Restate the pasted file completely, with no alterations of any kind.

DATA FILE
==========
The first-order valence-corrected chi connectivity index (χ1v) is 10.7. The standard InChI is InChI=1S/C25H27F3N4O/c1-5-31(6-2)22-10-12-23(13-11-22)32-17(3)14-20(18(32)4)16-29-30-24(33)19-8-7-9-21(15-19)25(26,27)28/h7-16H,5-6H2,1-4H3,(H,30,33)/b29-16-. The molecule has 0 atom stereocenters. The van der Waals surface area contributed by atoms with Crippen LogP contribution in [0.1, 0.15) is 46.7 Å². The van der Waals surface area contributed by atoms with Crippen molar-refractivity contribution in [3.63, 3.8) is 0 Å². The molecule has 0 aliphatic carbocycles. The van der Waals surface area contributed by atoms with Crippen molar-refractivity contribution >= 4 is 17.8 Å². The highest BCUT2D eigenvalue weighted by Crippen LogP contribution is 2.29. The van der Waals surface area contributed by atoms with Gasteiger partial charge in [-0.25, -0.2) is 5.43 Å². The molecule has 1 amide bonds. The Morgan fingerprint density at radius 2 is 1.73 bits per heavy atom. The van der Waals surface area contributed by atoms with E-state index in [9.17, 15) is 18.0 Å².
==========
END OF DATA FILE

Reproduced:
The first-order valence-corrected chi connectivity index (χ1v) is 10.7. The standard InChI is InChI=1S/C25H27F3N4O/c1-5-31(6-2)22-10-12-23(13-11-22)32-17(3)14-20(18(32)4)16-29-30-24(33)19-8-7-9-21(15-19)25(26,27)28/h7-16H,5-6H2,1-4H3,(H,30,33)/b29-16-. The molecule has 0 atom stereocenters. The van der Waals surface area contributed by atoms with Crippen LogP contribution in [0.1, 0.15) is 46.7 Å². The van der Waals surface area contributed by atoms with Crippen molar-refractivity contribution in [3.63, 3.8) is 0 Å². The molecule has 0 aliphatic carbocycles. The van der Waals surface area contributed by atoms with Crippen molar-refractivity contribution >= 4 is 17.8 Å². The highest BCUT2D eigenvalue weighted by Crippen LogP contribution is 2.29. The van der Waals surface area contributed by atoms with Gasteiger partial charge in [-0.25, -0.2) is 5.43 Å². The molecule has 1 amide bonds. The Morgan fingerprint density at radius 2 is 1.73 bits per heavy atom. The van der Waals surface area contributed by atoms with E-state index in [9.17, 15) is 18.0 Å².